Malacca

If you follow me on twitter, Facebook, or my other group blog, you’ll know that my time in Malaysia started out on the wrong foot. We landed safely in Kuala Lumpur, but my suitcase didn’t make the flight. Luckily, I had a backpack with one change of clothes for our presentation that night, but that was about it.

We all piled into the van for the 2 hour ride after keeping our driver waiting while I spoke the the lost luggage people. Its not easy to fill out paperwork in a country you’ve just landed in, when you are then heading to a stranger’s home in a town 2 hours away, without a phone number of your own to give out. But that’s what we did. We then arrived at our meeting place to meet up with our hosts and have lunch, but my host wasn’t there. I later found out he was in a meeting, and others knew this, but it hadn’t been communicated to me. I was starting to feel a little self pity. Anyway, my host came, drove me to his house, room me upstairs to my room and shut the door and said he’d be back to get me in 2 hours. He had another meeting to go to. This is when the pity party set in. I had no clothes, and was all by myself in a country I didn’t know, and felt stressed.

A few minutes later, things changed. My host called his eldest daughter who was at the house, and told her to take care of me. She knocked on my bedroom door and gave me all the stuff I needed to shower and clean up, showed me around my bathroom and set me up on the internet. (The bathrooms vary over here, some are like home and some are different – with showers that have separate heaters, etc…) She was so nice. I then felt silly for having such a pity party earlier.

I had a few more pity party moments that day when my host was at a meeting and someone else had to drive me home when is hadn’t met anyone else at the house and was stressed to go in alone, and when I tried to buy water and soap at the 7/11 but had no cash and they only take cash… But, in both instances, nice people, saved the day. The person driving me home bought my stuff for me at the store, and my host’s son was there to let me in that night. He was also very nice.

Malacca was my first real struggle with not being able to control my surroundings. And in every challenging instance, I was lucky to have nice people step in to help me out. After the first day, all was good, and I was comfortable in my surroundings. I had my suitcase back and was getting to understand the dynamics of the house I was straying in. The first night, I was thankful for being put in a tougher situation because it reminded me of how nice people are in general. While the family was much more distant than what I am used to in Canada, they were just as willing to help, once I learned to ask for help. I enjoyed getting to know them, and was a little sad to leave.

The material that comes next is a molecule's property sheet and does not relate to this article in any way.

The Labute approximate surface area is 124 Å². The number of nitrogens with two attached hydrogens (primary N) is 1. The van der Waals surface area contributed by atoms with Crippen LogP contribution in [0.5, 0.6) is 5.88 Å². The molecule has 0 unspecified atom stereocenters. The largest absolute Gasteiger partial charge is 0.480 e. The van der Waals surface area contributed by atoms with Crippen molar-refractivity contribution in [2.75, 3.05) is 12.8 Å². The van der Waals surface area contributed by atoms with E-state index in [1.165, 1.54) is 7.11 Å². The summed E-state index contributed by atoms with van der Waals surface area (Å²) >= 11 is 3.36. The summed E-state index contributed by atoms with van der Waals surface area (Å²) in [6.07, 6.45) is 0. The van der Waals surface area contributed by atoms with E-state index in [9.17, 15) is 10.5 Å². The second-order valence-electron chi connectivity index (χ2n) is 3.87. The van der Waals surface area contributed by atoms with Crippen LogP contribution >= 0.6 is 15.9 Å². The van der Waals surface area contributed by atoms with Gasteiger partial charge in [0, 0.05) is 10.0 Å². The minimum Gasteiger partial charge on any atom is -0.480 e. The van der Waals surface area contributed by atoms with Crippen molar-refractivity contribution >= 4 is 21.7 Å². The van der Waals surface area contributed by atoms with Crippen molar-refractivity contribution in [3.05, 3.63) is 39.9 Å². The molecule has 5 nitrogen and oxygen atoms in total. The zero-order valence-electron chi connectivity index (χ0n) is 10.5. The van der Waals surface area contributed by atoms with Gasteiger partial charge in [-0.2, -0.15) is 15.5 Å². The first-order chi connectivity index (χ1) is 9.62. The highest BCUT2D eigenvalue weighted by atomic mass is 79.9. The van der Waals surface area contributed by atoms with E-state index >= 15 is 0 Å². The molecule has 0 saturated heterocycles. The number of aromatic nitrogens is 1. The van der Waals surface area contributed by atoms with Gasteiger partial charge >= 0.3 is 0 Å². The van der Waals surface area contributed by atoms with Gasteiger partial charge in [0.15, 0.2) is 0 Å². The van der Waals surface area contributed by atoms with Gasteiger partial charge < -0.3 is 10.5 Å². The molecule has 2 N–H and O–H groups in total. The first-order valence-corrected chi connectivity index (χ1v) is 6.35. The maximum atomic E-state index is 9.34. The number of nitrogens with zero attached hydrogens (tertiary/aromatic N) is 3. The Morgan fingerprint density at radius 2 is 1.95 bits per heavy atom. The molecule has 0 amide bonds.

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Reacting to Changes

I’ve been following the headlines about the conflict in Malaysia since I first heard about it a few days ago, and was hoping that I’d hear that it was all settled. I don’t know what I expected. Maybe that everyone decided to stop the violence and just live and let live? I know this isn’t necessarily realistic, especially not in that time frame. 

We got news this morning that because of the uncertainty, they have changed our itinerary, and we will be staying away from Sabah. This made me a little sad, though I agree that it was the right decision and I am happy that they are putting our safety first. Sandakan is only 120km from the conflict zone. 

When my team and I first met, we were each given areas to research and Sandakan was one of the places I was assigned. I spent some time researching the town and the surrounding area and was really looking forward to seeing it all in person and meeting the people. Instead of visiting, I will now be hoping that the people in that area stay safe. I will still be following the news and hope that the conflict ends soon and there are no more deaths.